From the Bahamas to Goodwood with this sensational Lotus 30
‘Big-banger’ sports car racing, the ultimate expression of which was the Can-Am championship in the late 1960s, was attractive to manufacturers for myriad reasons, not least the virtually limitless regulations and the extremely generous prize money. But Colin Chapman had another thing on his mind when he threw his hat into the high-capacity ring with the Lotus 30: good, old-fashioned payback.
See, when Ford’s top brass announced its intention to beat Ferrari at Le Mans, Chapman was reportedly convinced that he’d get the nod to build the car with which they’d do it. He had, after all, partnered with the Detroit powerhouse to take on the Indianapolis 500. But Ford ultimately plumped for Eric Broadley, whose Lola Mk6 GT appeared to be the ideal foundation on which to build what would become the GT40.
Chapman was understandably disgruntled. So, in a bid to show the world that he was Britain’s number one automotive designer and that Ford had made the wrong choice, he set about building a sports-racing car utilising a backbone chassis, much like that found in the recently revealed Elan, cradling a powerful American V8. The Lotus 30 was born.
Immediately there was resistance to the project in the Lotus camp. The doubts primarily concerned the strength of the tuning fork-shaped chassis and whether it was strong enough to cope with the torque and weight of the cast-iron Ford 289cu V8, a tweaked version of that found in the Ford Fairlane. Undeterred, Chapman pushed on and presented the finished car at the fifth annual Racing Car Show at London’s Olympia in January of 1964.
Daring. That’s certainly one word we’d use to describe the appearance of the Lotus 30. Immediately obvious is its height, or rather lack of. The remarkably flat Len Terry-designed bodywork, which encompassed seductive curves atop the wheels and a chiselled, angular snout, looked delicate and slippery, just as a Lotus should. (Well, that was until you parked a human in the driver’s seat – exposed isn’t the word for it!)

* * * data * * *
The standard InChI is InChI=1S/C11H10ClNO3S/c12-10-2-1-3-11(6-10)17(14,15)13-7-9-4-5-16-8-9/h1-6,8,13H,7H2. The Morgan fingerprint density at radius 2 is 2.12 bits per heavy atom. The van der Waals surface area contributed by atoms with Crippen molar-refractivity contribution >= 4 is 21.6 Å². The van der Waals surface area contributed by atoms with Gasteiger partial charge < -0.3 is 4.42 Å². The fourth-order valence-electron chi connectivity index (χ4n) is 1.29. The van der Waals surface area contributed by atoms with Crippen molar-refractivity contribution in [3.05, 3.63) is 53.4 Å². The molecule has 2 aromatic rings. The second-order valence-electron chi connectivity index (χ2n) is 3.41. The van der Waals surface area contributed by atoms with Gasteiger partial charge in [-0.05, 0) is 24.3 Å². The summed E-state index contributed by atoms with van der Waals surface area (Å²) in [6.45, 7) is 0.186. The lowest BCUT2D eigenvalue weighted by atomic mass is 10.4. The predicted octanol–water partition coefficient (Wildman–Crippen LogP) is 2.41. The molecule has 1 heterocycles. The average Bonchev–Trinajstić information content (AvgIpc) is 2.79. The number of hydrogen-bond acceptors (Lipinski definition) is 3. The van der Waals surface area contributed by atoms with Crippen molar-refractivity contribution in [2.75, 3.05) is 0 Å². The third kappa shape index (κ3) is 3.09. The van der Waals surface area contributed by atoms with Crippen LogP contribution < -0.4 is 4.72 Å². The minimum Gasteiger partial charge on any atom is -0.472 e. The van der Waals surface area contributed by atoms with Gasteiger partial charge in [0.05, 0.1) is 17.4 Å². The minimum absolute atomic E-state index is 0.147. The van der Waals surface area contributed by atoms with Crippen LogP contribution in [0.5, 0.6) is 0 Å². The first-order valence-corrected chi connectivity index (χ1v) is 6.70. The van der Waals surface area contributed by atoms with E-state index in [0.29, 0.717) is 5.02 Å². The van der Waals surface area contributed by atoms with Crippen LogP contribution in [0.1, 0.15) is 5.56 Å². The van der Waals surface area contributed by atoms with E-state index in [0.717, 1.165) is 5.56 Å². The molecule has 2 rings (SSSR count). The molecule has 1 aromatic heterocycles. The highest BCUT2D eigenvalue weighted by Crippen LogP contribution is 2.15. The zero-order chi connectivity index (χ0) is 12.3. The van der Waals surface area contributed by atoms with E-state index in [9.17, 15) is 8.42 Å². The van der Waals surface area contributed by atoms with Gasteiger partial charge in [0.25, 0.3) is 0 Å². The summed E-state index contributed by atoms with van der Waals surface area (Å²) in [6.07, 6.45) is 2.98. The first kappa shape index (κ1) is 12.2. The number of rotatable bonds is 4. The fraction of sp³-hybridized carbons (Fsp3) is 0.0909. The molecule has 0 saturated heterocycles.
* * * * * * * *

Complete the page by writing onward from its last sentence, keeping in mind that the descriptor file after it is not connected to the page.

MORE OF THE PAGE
As promising as the Lotus 30 looked, in practice it was another story. At the top of a long list of well-publicised issues were, as the engineers in Cheshunt had feared, terrifying chassis flex and nightmare handling. The 700kg, 350bhp thunder-ball even got away from the great Jim Clark on occasion, which is especially telling. Woeful unreliability added insult to injury, and begged the question why build something that was never going to work in the first place? Chapman persisted and developed a Mk2 version with a stronger chassis, spoilers and bigger wheels, but the 30 was never a match for the Lolas and McLarens against which it competed.
The way it drove didn’t seem to deter customers from buying Lotus 30s – a relatively high 21 cars were sold in 1964, of which this example that’s currently for sale with ChromeCars in Germany is one.
Delivered new to the car dealership Duchess Auto in New York, chassis L7 was promptly put to work. Newton Davis, who ran Duchess Auto’s Lotus arm together with Fred Stevenson, raced the car – which had been crudely self-modified to try to cure the overheating and handling issues – in the Nassau Trophy in the Bahamas and in several SCCA events. Most notable was a win in a regional event at Lime Rock.
In 1979, having spent the previous decade in storage, the car was sold to one Alex Seldon and returned to the UK, where it was restored, updated to Mk2 specification and raced successfully in a plethora of HSCC events. It actually won the 1980 Classic Sports Car Championship. Since then, L7 has passed through a number of owners both in Europe and the US. Its most recent custodian, a Belgian collector, acquired the Lotus in 2012 and has regularly raced it at prestigious historic motorsport events such as the Le Mans Classic and Goodwood Revival.
“It’s just so damned sexy,” remarks ChromeCars’ Michael Gross when we ask him why the British Racing Green Lotus 30 he’s selling is appealing to collectors today, “and actually it’s a lot bigger in the metal than in looks in photos.
“Back in the day, Lotus 30s usually failed to finish. But thanks to modern restoration techniques, expert race preparation and shorter historic race distances, they’re now seriously competitive weapons. This car, which originally raced at the Bahamas Speed Week, has been at the sharp end of the Whitsun Trophy grid at the Goodwood Revival for many years now. Provided you’re a good enough driver, this could be your winning entry ticket to what is the world’s greatest historic motorsport meeting.”
We’re glad the Lotus 30 came good as a historic racing car – it would have been sacrilege for such a stunning machine to be consigned to a list of cars motorsport history would sooner forget. More importantly, it stands as a testament to Colin Chapman’s vision, ambition, bravery and persistence. He might not have proved Ford wrong with the Lotus 30, but at least he had the guts to have a go. His résumé is hardly lacking in other departments, is it?
Photos: Roman Raetzke for ChromeCars © 2020